Friday, February 10, 2017

Interview: Ted Rall says that Bernie Sanders was the man to defeat Donald Trump

Story by Joseph Ford Cotto


People say a lot about political correctness, yet nothing at all.
It is one of those subjects that generates passionate controversy from both sides. Surely, most of us have heard debates on the matter which ramble into pointlessness. Indeed, one can hardly make a point about the key aspects of political correctness because these are deemed unsuitable for polite conversation.
This is the saving grace for PC proponents. 

Opposing viewpoints are called “bigoted”, “unenlightened”, “intolerant”, “outdated”, or, the mother of them all, “racist”. Those who support unorthodox ideas are viciously attacked and vilified so that others are strong-armed to a state of perennial submission.

Ted Rall is not the sort to submit -- quite the opposite, in fact.

He is a left-leaning columnist and cartoonist whose work gets international syndication; a true mark of accomplishment in age where newspapers are going to their great reward in record number. Well, bankruptcy is hardly a reward, but you get the point. For years, Rall has provided keen insight about the follies of American political life; irrespective of whether this irritates leftists, rightists, or even centrists.

I have read his work for quite awhile and developed the sinking suspicion that he really has it out for the oh-so-urbane pearl-clutchers in that last group. 

As the author of The Anti-American Manifesto and The Book of Obama: From Hope and Change to the Age of Revolt, it is easy to see why Rall engenders controversy from a broad range of perspectives. While his blunt honesty repels some, others of us appreciate his wit and no-nonsense delivery -- even if we do not agree with him on most issues.

Rall recently spoke with me about many issues pertinent to the politics of today. Some of our discussion is included below.


****

Joseph Ford Cotto: A few years ago, certain political forecasters claimed that the future of America's center-left was neoliberal economics merged with identity politics. This coalition served Barack Obama well, but resulted in electoral disaster for the Democratic Party as a whole. Do you see this neoliberal/identitarian hybrid holding any serious power during the years to come? 

Ted Rall: Yes, this theoretical basis for the Obama coalition has yet to have a stake driven through its heart for one simple reason: the people who came up with it or still in charge of the Democratic Party. Most outsiders, especially progressive, look at what happened in the presidential election and realize that a candidate like Bernie Sanders would have stood a better chance of defeating Donald Trump than Hillary Clinton did. The polls said so throughout the campaign. 

However, the DNC still remains in the hands of Democrats who owe their political careers or who aligned themselves with the Clintonian "third way"/Democratic Leadership Council triangulation model of the 1990s. Until those Democratic leaders are purchased from the party leadership and disappear from Congress, I expect them to remain influential or, more likely, dominant, within the Democratic Party.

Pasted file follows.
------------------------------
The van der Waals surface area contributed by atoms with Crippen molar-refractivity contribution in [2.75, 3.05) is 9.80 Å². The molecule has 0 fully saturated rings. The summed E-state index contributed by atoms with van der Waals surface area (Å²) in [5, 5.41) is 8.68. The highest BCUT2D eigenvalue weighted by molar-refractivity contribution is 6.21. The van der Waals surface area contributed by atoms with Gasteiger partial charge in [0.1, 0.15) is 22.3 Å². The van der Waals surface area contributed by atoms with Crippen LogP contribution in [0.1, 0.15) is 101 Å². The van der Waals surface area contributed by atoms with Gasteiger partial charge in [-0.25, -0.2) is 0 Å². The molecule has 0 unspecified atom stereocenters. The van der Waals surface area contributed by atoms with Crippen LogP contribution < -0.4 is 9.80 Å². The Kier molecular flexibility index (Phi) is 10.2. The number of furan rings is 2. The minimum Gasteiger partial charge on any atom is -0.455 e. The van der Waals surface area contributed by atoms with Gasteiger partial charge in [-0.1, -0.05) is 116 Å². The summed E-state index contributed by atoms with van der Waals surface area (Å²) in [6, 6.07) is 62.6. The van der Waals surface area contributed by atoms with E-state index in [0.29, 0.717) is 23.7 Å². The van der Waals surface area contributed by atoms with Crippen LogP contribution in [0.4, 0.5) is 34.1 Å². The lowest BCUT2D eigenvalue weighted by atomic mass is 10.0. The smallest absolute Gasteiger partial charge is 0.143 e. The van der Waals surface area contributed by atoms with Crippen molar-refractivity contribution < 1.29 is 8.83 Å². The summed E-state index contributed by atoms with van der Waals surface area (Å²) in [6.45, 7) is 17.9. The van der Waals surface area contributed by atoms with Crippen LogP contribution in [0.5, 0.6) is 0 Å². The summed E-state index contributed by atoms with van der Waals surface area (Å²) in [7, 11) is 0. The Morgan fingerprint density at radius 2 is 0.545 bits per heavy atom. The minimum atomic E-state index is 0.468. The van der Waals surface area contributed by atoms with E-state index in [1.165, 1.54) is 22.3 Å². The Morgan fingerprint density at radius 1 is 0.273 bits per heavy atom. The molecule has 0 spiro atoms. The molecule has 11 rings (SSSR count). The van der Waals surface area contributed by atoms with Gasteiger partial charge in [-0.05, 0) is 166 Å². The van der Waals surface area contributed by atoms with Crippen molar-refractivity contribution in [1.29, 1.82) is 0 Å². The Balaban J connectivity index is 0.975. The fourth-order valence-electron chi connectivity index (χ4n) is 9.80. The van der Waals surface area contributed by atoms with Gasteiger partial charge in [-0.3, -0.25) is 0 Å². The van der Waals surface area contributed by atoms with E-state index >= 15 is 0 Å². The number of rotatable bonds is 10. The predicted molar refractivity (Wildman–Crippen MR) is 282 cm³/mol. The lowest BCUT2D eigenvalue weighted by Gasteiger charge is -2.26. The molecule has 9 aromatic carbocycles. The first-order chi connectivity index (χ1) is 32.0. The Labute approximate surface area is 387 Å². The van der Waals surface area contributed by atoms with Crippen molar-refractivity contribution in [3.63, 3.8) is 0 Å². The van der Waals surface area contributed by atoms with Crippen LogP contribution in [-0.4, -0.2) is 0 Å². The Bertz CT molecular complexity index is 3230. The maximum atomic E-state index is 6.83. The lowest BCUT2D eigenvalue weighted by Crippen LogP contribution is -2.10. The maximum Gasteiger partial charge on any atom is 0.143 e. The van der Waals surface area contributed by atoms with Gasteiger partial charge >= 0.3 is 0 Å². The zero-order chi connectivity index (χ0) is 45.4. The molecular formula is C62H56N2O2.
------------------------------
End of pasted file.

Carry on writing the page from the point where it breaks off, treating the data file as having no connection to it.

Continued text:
Cotto: More than anything else, why are protectionist economics transforming the American progressive movement?

Rall: Because they've seen that globalization doesn't work. If you're like me, and you grew up in the postindustrial Midwest – I'm from Dayton Ohio – you know that losing your job only to be told not to worry because someone else will be doing better than you, maybe not even someone in your own country but someone overseas – provides no help whatsoever. 

If the elites had prepared social welfare programs to create a soft landing for people displaced by globalization, if they had provided reeducation campaigns for people who wanted to go back to school to retrain for other positions, things might look different. But as usual, they were shortsighted and greedy, and now everyone is paying the price. No matter what happens during a Trump administration, protectionism will continue to be a dominant strain within progressivism and liberalism. 

The sooner that the Democratic Party catches on, the more likely that they will be able to save themselves from a historic rift or even split.

Cotto: Some believe that ethnic, racial, sexual, and social identity politics should drive Democratic policy for the foreseeable future, while others say that economic populism ought to rule the day. Which approach do you think is most likely to resonate with voters?

Rall: My mother used to show me two desserts when I was a kid: maybe some baked good and maybe applesauce, which believe it or not, I really liked at the time. When I would go to pick one, then she would say, one doesn't prevent the other! And she'd give me two desserts. The point is, who choose? 

Aside from the politics of winning, the fact is that social justice is just. The struggle for racial equality, women's rights, against homophobia and for equal rights for LGBTQA people, fighting for the disabled, etc., these are not trivial issues. These are real people and they really need our help and we should fight for them. However, social justice has become perverted within the Democratic Party, replaced by empty symbolism. 

Is it really a victory for feminists, for example, if Hillary Clinton, who only became a national figure because she married a future president, becomes president herself? Is it a victory for blacks to have eight years of a black president who doesn't do anything for black people? I don't see any conflict between fighting social identity issues and emphasizing class. These two are not separate. They are intimately intertwined. 

What we need is an intelligent approach, one that synthesizes both struggles and explain to everybody why it's possible to fight for particular as well as generalized liberation.

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